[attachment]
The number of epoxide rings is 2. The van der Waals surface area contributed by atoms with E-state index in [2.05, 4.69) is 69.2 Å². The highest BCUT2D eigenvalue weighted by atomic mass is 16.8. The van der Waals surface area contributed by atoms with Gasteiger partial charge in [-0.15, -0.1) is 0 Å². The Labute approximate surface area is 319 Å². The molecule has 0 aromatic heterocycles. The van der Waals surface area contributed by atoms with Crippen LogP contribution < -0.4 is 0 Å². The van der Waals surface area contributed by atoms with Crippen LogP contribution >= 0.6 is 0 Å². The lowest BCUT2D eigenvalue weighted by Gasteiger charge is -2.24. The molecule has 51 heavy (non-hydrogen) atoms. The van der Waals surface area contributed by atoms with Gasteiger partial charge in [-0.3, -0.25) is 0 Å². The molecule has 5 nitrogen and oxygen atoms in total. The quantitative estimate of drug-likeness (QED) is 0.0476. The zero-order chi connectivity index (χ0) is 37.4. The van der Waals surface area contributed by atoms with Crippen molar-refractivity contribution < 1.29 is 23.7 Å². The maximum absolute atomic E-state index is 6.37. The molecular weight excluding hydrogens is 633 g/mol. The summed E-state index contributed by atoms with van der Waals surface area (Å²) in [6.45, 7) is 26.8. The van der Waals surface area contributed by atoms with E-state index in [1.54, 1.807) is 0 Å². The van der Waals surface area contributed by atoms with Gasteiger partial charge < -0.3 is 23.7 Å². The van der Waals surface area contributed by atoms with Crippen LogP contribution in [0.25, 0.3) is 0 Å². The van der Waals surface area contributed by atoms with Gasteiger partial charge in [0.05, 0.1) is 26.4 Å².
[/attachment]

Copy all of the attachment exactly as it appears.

The number of epoxide rings is 2. The van der Waals surface area contributed by atoms with E-state index in [2.05, 4.69) is 69.2 Å². The highest BCUT2D eigenvalue weighted by atomic mass is 16.8. The van der Waals surface area contributed by atoms with Gasteiger partial charge in [-0.15, -0.1) is 0 Å². The Labute approximate surface area is 319 Å². The molecule has 0 aromatic heterocycles. The van der Waals surface area contributed by atoms with Crippen LogP contribution < -0.4 is 0 Å². The van der Waals surface area contributed by atoms with Crippen LogP contribution >= 0.6 is 0 Å². The lowest BCUT2D eigenvalue weighted by Gasteiger charge is -2.24. The molecule has 51 heavy (non-hydrogen) atoms. The van der Waals surface area contributed by atoms with Gasteiger partial charge in [-0.3, -0.25) is 0 Å². The molecule has 5 nitrogen and oxygen atoms in total. The quantitative estimate of drug-likeness (QED) is 0.0476. The zero-order chi connectivity index (χ0) is 37.4. The van der Waals surface area contributed by atoms with Crippen molar-refractivity contribution < 1.29 is 23.7 Å². The maximum absolute atomic E-state index is 6.37. The molecular weight excluding hydrogens is 633 g/mol. The summed E-state index contributed by atoms with van der Waals surface area (Å²) in [6.45, 7) is 26.8. The van der Waals surface area contributed by atoms with E-state index in [1.54, 1.807) is 0 Å². The van der Waals surface area contributed by atoms with Gasteiger partial charge < -0.3 is 23.7 Å². The van der Waals surface area contributed by atoms with Crippen LogP contribution in [0.25, 0.3) is 0 Å². The van der Waals surface area contributed by atoms with Gasteiger partial charge in [0.05, 0.1) is 26.4 Å².